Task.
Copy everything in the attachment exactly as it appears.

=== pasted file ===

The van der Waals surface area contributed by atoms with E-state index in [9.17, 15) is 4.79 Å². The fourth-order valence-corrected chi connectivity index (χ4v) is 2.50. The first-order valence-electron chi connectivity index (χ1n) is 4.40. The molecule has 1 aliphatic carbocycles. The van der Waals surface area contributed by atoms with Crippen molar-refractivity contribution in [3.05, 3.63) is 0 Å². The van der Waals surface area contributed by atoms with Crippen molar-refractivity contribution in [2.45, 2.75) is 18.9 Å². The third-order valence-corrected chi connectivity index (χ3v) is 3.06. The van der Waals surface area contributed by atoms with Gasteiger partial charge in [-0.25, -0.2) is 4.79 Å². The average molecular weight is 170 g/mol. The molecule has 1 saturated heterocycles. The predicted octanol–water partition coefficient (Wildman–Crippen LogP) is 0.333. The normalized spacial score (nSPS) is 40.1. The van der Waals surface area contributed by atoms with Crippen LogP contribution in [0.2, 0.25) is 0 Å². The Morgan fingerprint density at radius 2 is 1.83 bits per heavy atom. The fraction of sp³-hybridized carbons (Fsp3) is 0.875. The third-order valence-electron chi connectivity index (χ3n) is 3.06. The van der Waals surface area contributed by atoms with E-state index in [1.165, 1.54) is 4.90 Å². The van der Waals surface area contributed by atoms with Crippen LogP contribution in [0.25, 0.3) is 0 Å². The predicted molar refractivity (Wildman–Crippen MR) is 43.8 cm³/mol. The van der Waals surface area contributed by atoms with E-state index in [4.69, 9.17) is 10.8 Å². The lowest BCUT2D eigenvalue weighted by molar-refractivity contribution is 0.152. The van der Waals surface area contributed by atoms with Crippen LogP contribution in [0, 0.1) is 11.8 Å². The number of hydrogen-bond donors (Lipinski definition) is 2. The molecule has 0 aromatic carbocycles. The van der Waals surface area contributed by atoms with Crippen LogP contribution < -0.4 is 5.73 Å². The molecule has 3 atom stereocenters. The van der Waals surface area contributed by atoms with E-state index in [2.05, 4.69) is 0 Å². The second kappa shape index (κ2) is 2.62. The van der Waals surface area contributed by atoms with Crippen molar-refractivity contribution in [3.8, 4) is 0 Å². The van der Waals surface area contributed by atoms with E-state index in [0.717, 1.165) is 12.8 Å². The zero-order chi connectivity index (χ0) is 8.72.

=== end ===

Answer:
The van der Waals surface area contributed by atoms with E-state index in [9.17, 15) is 4.79 Å². The fourth-order valence-corrected chi connectivity index (χ4v) is 2.50. The first-order valence-electron chi connectivity index (χ1n) is 4.40. The molecule has 1 aliphatic carbocycles. The van der Waals surface area contributed by atoms with Crippen molar-refractivity contribution in [3.05, 3.63) is 0 Å². The van der Waals surface area contributed by atoms with Crippen molar-refractivity contribution in [2.45, 2.75) is 18.9 Å². The third-order valence-corrected chi connectivity index (χ3v) is 3.06. The van der Waals surface area contributed by atoms with Gasteiger partial charge in [-0.25, -0.2) is 4.79 Å². The average molecular weight is 170 g/mol. The molecule has 1 saturated heterocycles. The predicted octanol–water partition coefficient (Wildman–Crippen LogP) is 0.333. The normalized spacial score (nSPS) is 40.1. The van der Waals surface area contributed by atoms with Crippen LogP contribution in [0.2, 0.25) is 0 Å². The Morgan fingerprint density at radius 2 is 1.83 bits per heavy atom. The fraction of sp³-hybridized carbons (Fsp3) is 0.875. The third-order valence-electron chi connectivity index (χ3n) is 3.06. The van der Waals surface area contributed by atoms with E-state index in [1.165, 1.54) is 4.90 Å². The van der Waals surface area contributed by atoms with Crippen LogP contribution in [0.25, 0.3) is 0 Å². The predicted molar refractivity (Wildman–Crippen MR) is 43.8 cm³/mol. The van der Waals surface area contributed by atoms with E-state index in [4.69, 9.17) is 10.8 Å². The lowest BCUT2D eigenvalue weighted by molar-refractivity contribution is 0.152. The van der Waals surface area contributed by atoms with Crippen LogP contribution in [0, 0.1) is 11.8 Å². The number of hydrogen-bond donors (Lipinski definition) is 2. The molecule has 0 aromatic carbocycles. The van der Waals surface area contributed by atoms with Crippen LogP contribution < -0.4 is 5.73 Å². The molecule has 3 atom stereocenters. The van der Waals surface area contributed by atoms with E-state index in [2.05, 4.69) is 0 Å². The second kappa shape index (κ2) is 2.62. The van der Waals surface area contributed by atoms with Crippen molar-refractivity contribution in [3.8, 4) is 0 Å². The van der Waals surface area contributed by atoms with E-state index in [0.717, 1.165) is 12.8 Å². The zero-order chi connectivity index (χ0) is 8.72.